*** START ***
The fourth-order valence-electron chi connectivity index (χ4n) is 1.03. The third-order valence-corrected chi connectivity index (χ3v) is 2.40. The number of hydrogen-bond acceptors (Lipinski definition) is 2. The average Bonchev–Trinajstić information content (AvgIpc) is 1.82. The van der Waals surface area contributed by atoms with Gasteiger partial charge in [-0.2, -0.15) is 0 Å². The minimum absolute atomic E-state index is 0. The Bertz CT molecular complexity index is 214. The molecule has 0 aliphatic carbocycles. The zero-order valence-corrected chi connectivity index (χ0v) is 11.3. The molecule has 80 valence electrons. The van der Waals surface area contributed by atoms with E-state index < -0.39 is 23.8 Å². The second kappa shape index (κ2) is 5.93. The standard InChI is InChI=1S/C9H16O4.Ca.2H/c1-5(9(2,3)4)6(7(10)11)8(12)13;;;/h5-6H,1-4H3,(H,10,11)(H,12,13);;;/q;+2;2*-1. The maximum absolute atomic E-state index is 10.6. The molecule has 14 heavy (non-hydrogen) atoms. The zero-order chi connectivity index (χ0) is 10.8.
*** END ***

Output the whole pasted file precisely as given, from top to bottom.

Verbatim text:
The fourth-order valence-electron chi connectivity index (χ4n) is 1.03. The third-order valence-corrected chi connectivity index (χ3v) is 2.40. The number of hydrogen-bond acceptors (Lipinski definition) is 2. The average Bonchev–Trinajstić information content (AvgIpc) is 1.82. The van der Waals surface area contributed by atoms with Gasteiger partial charge in [-0.2, -0.15) is 0 Å². The minimum absolute atomic E-state index is 0. The Bertz CT molecular complexity index is 214. The molecule has 0 aliphatic carbocycles. The zero-order valence-corrected chi connectivity index (χ0v) is 11.3. The molecule has 80 valence electrons. The van der Waals surface area contributed by atoms with E-state index < -0.39 is 23.8 Å². The second kappa shape index (κ2) is 5.93. The standard InChI is InChI=1S/C9H16O4.Ca.2H/c1-5(9(2,3)4)6(7(10)11)8(12)13;;;/h5-6H,1-4H3,(H,10,11)(H,12,13);;;/q;+2;2*-1. The maximum absolute atomic E-state index is 10.6. The molecule has 14 heavy (non-hydrogen) atoms. The zero-order chi connectivity index (χ0) is 10.8.